Sometimes people look at me funny when I proclaim my love for the NBC sitcom "The Golden Girls." But of all TV shows "Golden Girls" may have done the best job of taking an unlikely scenario and turning it into something truly special. That's because it took subject matter that no other show would ever touch - four women basically in their twilight years living together in a house in Florida - and infused it with vivid characters, incisive humor, and sometimes shockingly bold dialog. Of course none of it would have worked if the four main characters had been played by bland or timid actresses. As it happened, the show's producers assembled one of the strongest ensemble casts to ever grace the small screen. Between the four of them, Bea Arthur, Betty White, Rue McClanahan and Estelle Getty were nominated for 22 Emmys just for their work on this series.
Lifetime (home of endless syndicated "Golden Girls" reruns) covered each actress in their "Intimate Portrait" series and have compiled the four episodes on one DVD. For the fan (who may be collecting the full season DVD sets that have been released over the last few years) this insight into the show's stars could be valuable. These aren't some wan starlets who were cast based on their hair and legs. Each actress brings a lifetime of personal and professional experience to these roles and it shows. Lifetime does a nice job of exploring each woman's history. Each episode runs roughly 42 minutes and contains lots of interviews with the "Golden Girls" and their families and friends, plus lots of great archival photos and videos from their lives and past work.
Bea Arthur's episode does a nice job of traveling through her early acting career in New York theater, where she was told by legendary diva Tallulah Bankhead that she didn't have the bone structure for stardom. Her anger at her idol's dismissive comment seems to have informed her quest for quality roles and audience approval. The program discusses the toll working took on her family and her marriage and how moving to California to star in the "All in the Family" spin-off "Maude" really strained her personal life. But viewers will be interested in the clips from "Maude", a groundbreaking show that featured Arthur's middle-aged character terminating an unexpected pregnancy even before abortion was made legal nationally. It's interesting to think that a plotline like that would probably never make it to primetime today, even though television is supposed to be so much more open now.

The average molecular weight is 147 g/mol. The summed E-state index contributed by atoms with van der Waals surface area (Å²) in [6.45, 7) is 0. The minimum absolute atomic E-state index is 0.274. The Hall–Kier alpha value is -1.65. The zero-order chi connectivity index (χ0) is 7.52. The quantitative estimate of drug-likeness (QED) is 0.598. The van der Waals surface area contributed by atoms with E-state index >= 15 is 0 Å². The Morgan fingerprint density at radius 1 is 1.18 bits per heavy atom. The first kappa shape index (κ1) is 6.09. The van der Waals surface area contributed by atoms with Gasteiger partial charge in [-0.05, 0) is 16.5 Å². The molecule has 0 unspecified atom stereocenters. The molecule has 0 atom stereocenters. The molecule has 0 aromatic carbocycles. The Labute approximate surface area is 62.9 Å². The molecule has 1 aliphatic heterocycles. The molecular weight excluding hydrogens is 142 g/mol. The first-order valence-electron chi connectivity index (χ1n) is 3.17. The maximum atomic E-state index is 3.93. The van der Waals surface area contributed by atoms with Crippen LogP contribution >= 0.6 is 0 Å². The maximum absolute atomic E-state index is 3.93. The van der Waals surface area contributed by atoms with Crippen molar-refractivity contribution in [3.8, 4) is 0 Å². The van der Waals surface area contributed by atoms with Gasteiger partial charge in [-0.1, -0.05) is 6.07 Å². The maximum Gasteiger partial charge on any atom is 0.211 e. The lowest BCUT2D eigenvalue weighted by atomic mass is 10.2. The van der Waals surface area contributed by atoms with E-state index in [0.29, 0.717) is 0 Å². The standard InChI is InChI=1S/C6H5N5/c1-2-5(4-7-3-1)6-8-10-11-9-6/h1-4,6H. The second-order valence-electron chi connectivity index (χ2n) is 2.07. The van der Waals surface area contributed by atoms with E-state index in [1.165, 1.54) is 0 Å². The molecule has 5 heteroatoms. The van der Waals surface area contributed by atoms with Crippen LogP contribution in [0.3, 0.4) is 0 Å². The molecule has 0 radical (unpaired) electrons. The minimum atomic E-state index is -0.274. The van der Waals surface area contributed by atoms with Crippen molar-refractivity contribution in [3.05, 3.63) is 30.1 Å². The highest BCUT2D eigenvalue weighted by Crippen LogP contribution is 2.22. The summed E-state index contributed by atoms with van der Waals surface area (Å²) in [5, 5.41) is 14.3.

The final segments show Arthur eventually returning to her first love, musical theater, in a way that might make Bankhead pause. She uses her considerable stage presence and rich voice to develop a show based around songs that tell the story of her life. Arthur is a gregarious interview subject, speaking plainly about her life and her work (at one point she says "the only things I haven't done are rodeo and porno.") and her episode is lively and interesting.
Betty White's episode (narrated by Alex Trebec) spends a lot of time on the facets of her life that she's best known for: Her pioneering role in the history of television and her animal rights work. White, who appeared in an experimental television program as a high school student in 1940, is living television royalty. She was one of the first female producers and she won her first Emmy in 1951. Her incredible staying power in television is due to her ability to connect with viewers on the most basic level, a talent clearly visible in clips from her first starring show (1952's "Life With Elizabeth") through the legendary "Mary Tyler Moore Show" and as the naive Rose on "Golden Girls." The Lifetime program does a good job of exploring the history of television through White's career, as well as her personal life, like the death of her long-time husband Allen Ludden and her work on behalf of animals.